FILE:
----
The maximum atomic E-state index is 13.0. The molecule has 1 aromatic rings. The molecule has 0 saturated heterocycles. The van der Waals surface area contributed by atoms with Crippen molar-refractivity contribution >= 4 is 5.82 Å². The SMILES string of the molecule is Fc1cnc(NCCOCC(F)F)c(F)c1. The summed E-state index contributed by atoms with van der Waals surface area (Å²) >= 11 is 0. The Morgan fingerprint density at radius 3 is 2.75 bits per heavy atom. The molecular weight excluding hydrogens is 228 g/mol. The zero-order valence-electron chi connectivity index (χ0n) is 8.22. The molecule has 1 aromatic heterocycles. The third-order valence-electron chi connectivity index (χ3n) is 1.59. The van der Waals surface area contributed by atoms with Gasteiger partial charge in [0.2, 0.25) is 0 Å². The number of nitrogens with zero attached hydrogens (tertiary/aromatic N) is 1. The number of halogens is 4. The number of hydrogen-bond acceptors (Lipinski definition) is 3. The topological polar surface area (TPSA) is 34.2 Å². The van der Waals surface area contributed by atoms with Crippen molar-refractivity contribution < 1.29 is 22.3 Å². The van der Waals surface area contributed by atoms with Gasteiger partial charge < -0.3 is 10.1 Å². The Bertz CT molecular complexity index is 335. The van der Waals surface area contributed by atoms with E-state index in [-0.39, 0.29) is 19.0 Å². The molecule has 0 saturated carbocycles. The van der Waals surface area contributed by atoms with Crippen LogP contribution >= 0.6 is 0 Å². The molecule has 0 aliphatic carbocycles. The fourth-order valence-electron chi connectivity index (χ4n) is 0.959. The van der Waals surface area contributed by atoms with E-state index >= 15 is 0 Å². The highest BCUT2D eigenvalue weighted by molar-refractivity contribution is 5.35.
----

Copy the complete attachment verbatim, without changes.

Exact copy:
The maximum atomic E-state index is 13.0. The molecule has 1 aromatic rings. The molecule has 0 saturated heterocycles. The van der Waals surface area contributed by atoms with Crippen molar-refractivity contribution >= 4 is 5.82 Å². The SMILES string of the molecule is Fc1cnc(NCCOCC(F)F)c(F)c1. The summed E-state index contributed by atoms with van der Waals surface area (Å²) >= 11 is 0. The Morgan fingerprint density at radius 3 is 2.75 bits per heavy atom. The molecular weight excluding hydrogens is 228 g/mol. The zero-order valence-electron chi connectivity index (χ0n) is 8.22. The molecule has 1 aromatic heterocycles. The third-order valence-electron chi connectivity index (χ3n) is 1.59. The van der Waals surface area contributed by atoms with Gasteiger partial charge in [0.2, 0.25) is 0 Å². The number of nitrogens with zero attached hydrogens (tertiary/aromatic N) is 1. The number of halogens is 4. The number of hydrogen-bond acceptors (Lipinski definition) is 3. The topological polar surface area (TPSA) is 34.2 Å². The van der Waals surface area contributed by atoms with Crippen molar-refractivity contribution < 1.29 is 22.3 Å². The van der Waals surface area contributed by atoms with Gasteiger partial charge < -0.3 is 10.1 Å². The Bertz CT molecular complexity index is 335. The van der Waals surface area contributed by atoms with E-state index in [-0.39, 0.29) is 19.0 Å². The molecule has 0 saturated carbocycles. The van der Waals surface area contributed by atoms with Crippen LogP contribution >= 0.6 is 0 Å². The molecule has 0 aliphatic carbocycles. The fourth-order valence-electron chi connectivity index (χ4n) is 0.959. The van der Waals surface area contributed by atoms with E-state index >= 15 is 0 Å². The highest BCUT2D eigenvalue weighted by molar-refractivity contribution is 5.35.